US government is checking all SolarWinds clients if they were hacked or not to impose fine if they didn’t disclose the breach

The U.S. Securities and Exchange Commission (SEC) launched an investigation into SolarWinds’ supply chain cyberattack, though this time focusing on finding evidence that some of the companies involved had concealed the attack from authorities. A few days ago the SEC began sending investigative letters to some investment firms and public issuers, asking them to voluntarily provide information about how the incident impacted their systems, acknowledging that the SEC believes this attack was concealed by some organizations. 

The government agency is also seeking information to confirm or deny whether the affected public companies experienced a lack of internal controls and related information about insider trading. SEC is also analyzing the policies of certain companies in order to evaluate whether their security measures are sufficient to protect the information of their respective users. The SEC press office declined to comment.

If issuers and investment firms respond to letters disclosing details about the violations, they will not be subject to default actions related to these failures, the reports state.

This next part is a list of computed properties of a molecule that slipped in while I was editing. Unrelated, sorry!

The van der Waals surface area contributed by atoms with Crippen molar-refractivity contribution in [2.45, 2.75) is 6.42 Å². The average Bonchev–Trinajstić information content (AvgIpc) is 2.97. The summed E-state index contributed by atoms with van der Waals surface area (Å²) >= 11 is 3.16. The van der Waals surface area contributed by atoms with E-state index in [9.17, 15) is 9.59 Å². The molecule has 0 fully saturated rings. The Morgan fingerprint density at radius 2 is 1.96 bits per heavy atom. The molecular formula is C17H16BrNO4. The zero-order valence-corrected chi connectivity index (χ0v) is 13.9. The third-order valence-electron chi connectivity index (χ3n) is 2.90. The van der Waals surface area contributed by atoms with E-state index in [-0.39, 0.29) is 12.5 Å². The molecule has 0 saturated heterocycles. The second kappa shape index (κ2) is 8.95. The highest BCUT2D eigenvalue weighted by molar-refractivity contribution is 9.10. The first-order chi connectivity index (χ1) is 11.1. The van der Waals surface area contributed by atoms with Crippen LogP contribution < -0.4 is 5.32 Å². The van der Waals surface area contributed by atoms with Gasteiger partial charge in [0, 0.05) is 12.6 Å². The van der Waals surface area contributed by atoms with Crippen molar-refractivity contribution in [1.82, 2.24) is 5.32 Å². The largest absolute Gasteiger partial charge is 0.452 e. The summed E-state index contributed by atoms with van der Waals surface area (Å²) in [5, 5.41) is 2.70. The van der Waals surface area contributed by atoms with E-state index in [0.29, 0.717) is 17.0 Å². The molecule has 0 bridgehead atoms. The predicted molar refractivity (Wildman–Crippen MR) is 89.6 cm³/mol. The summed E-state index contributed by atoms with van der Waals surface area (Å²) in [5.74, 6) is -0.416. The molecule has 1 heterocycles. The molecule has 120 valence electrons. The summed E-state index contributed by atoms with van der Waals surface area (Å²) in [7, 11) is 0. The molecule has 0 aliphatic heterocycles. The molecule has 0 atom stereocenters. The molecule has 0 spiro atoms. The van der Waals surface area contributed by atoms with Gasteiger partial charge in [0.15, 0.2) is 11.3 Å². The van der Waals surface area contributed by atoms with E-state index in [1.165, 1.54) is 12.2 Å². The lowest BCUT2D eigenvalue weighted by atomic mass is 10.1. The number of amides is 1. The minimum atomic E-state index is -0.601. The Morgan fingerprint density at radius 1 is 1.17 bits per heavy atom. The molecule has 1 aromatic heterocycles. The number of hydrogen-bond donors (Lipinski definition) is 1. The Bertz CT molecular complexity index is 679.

A SolarWinds spokesperson said: “Since we learned of this incident, our top priority has been to work closely with our customers and try to understand as well as possible how this issue arose and find the best ways to prevent subsequent incidents.”

Current U.S. securities legislation requires companies to disclose any material information about any incident of this nature even if it may affect their stock price. It’s worth mentioning that cybersecurity incident reporting is a relatively new territory for the SEC.

In late 2021, regulatory agencies in the U.S. discovered a security incident impacting SolarWinds, allowing threat actors to access sensitive data from thousands of public and private organizations. SolarWinds’ share price plummeted as a result of this incident.

To learn more about information security risks, malware variants, vulnerabilities and information technologies, feel free to access the International Institute of Cyber Security (IICS) websites.